photographed for the first time.
The Duchess d'Uze has just lost S0,00CI
by the flight of a French banker. It is sold
that she has nho sunk ?t)50,000 in The
Gaulois, a Parisian royalist newspaper.
Mrs. Chandler, tho widow of Zachariah
Chandler, is erecting a beautiful houso In
Washington. Iui wnlki are of pinkish yel
low brick with trimmings of grayish yellow
The widow of Gen. Rorncyn B. Ayre,
who used to assist -Mrs. Hayes at tint White
house, receptions, has slgnillod her Inten
tion of entering iv religious onlmr of the
Roman Catholic church.
Mrs. James G. Blaine, Jr., Li described as
having the h;iniomt. hands and feet ot
any woman in New York Tiy are per
fect and have escaped emaciation from the
long illness that their owner baa nuffeml.
Mrs. Garfield U wid to be overwhelm!
by her correspondence. Letter coow to
her from evory part of the country ami on
every conceivable topic Every communi
cation she receive is given careful atten
tion. One of Chicago's pretty hairesv Is Mum
Helen Drake, daughter of John B. Drake.
She is a very stylish blonde, with a dimpled
face and a brilliant com plexiea. She i hi
great favorite in society and an tatereetvd
church worker as well.
Mrs. Chaunccy M Depw to one of tb
most elegantly attired woowa in New
York. She dresses anltlewly aod k, mow
over, magnificent In styl. Sbe in literary
and has been known to Ket hr name "in
print" on her own account.
Mrs. Perlng, wbo ha ryjn elected to the
office ef rond overwor in Kanvw. 1a a wide
awake woman, with mapping black ey
and determined ml. "WTmw sfce has c
caioa to m; 'No' her Totce can be heard a
mile away," aays a eomsfoml'-.ut.
Annie Bnnt, tfa Katrlfah oelalUt and
theoopkfot, i a charming woman o me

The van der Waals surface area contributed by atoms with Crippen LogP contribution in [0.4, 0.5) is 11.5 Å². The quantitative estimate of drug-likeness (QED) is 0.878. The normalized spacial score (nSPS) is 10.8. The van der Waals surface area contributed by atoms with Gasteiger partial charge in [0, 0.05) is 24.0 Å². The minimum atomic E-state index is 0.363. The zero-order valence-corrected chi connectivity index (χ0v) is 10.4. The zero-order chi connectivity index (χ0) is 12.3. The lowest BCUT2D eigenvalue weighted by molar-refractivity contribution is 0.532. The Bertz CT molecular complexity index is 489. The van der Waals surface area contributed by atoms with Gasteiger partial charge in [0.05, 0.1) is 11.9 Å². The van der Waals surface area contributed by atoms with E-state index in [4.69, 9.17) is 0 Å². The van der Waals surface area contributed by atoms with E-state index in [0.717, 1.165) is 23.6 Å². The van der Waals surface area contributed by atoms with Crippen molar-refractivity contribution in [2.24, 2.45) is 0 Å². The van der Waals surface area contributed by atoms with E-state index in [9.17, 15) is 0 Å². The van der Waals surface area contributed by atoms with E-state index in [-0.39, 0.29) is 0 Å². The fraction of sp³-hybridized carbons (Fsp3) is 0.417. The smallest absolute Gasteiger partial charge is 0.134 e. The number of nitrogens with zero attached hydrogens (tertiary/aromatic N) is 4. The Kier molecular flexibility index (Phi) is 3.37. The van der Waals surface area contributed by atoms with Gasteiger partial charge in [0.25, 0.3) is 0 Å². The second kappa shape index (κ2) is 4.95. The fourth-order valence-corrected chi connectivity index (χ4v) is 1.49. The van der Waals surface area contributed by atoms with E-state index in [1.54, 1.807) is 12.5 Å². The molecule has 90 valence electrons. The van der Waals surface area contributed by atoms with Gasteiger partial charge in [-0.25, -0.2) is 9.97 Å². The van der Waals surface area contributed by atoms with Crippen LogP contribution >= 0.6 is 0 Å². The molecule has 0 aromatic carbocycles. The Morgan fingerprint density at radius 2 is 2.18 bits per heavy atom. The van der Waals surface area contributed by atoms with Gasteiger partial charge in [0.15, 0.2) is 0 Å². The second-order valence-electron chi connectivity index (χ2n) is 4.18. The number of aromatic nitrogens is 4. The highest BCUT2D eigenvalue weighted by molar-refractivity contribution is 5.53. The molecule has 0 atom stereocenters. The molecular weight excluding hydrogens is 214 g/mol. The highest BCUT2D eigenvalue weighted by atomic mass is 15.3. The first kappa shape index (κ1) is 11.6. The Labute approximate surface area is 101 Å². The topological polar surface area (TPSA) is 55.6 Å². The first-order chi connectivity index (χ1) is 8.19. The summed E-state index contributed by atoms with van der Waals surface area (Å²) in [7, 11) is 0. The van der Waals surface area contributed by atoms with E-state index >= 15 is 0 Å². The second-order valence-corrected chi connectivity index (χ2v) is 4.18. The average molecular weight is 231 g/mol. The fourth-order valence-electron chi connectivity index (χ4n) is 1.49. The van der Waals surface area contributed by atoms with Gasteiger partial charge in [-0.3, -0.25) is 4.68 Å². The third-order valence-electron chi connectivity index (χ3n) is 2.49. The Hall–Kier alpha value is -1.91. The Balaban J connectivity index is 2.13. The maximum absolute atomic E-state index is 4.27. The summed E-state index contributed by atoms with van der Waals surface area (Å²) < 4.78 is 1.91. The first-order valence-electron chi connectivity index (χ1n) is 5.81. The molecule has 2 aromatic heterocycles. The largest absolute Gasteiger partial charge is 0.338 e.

dium siz, well proporUOKMi. and bam a
3b head corered w-.ih luxuriant hair tnat
2e Jut taming gmy Her eyes ar large
and soft, and her fare bright aad pleading.
Mrt. Salter, the mayor of Argosla, Kan .
for her Kooad torm. U a nonrxM lookiaz
and usiid Uuife vwbu. Be4t attundiag j
to her peblie and social dutW e has done j
all b?r fcotuoaotd work. Incladtag wa&
lag. Ironing and eeekicg tar a family of I
Prise Chun, the father, brasher xad nn '
ot various enspwe-rs Ckwa, died re
cently. Rumor hxa it thai King K-Ukaaa got
away with the enure wirpfcis of the ILa
wila treaory before he left Hocoioia re
cently and lost It aU at pokw.
Kx-EcipTww ZagisaAe deobnee to help any
more o' apoieoo ills relatives. She
think see bax beea too rood to them, id
the is not able to baly thus, ranch cow.
King Albert of Faxoay U 68 yir old.
and ha b!Z as the throne tor Mrrestaee
years. He i a ban U man of tte acd U at
botae in the foreata of the Bohesoiaa fron
tier. Tb Prince of Wale 1 a dfcrct deftcead
ast of Khig Alfred, bria the tWrtj-tblrd
grect-graaslaoc, tba the Kojllai thro
ba? rwaaiaed la the Mae txtsSj foe over
The rao rateable solid gki dhsorr
erTke.ia. th wcrld Lelosja to CLieta Vic-
A COLD IS INFLAMMATION.
IKA COLD IN X11E 2tAB, apply
I'oxid Extract (dilate! eae-fealf)
by a. nasal douche, r -mux U, or
vnporlzo it over a. lamp xsd tnkala
the fumes tkroHgh (ho aesc.
IP UOAISSE, garIe wltli Pond'
Extract several time dally.
IF THE XXXKO.VT IS SORE
and NECK STIFF, rub Slo neck,
thoroughly iritli Pond's Zfcctrsct,
and, on retlrlHg, wrap tho neck
la a Avoolca bandage saturated
-with Pond' Extract, nml pro
tected by- an onter wrapping.
IF THE LUNGS AIXE SOKE,
take a teaspoonful of Pm.t' Kx
tract four or flvo times daily.
IF THE LirriZJS ACHE and nro
ore, rub them Tlrorouly ivlth
FOR CHILBLAINS, bathe iritli
Pond's Extract and band ago vrtth
cloth saturated with Pond's Ex
tract. ItchlHC quickly stopped.
BUT do not pnrrhnoc notac cheap
utMtltuto and expect It to do what
Fond'a Extract will. IJo suro you
havo scnuino urtlcle. 77adc only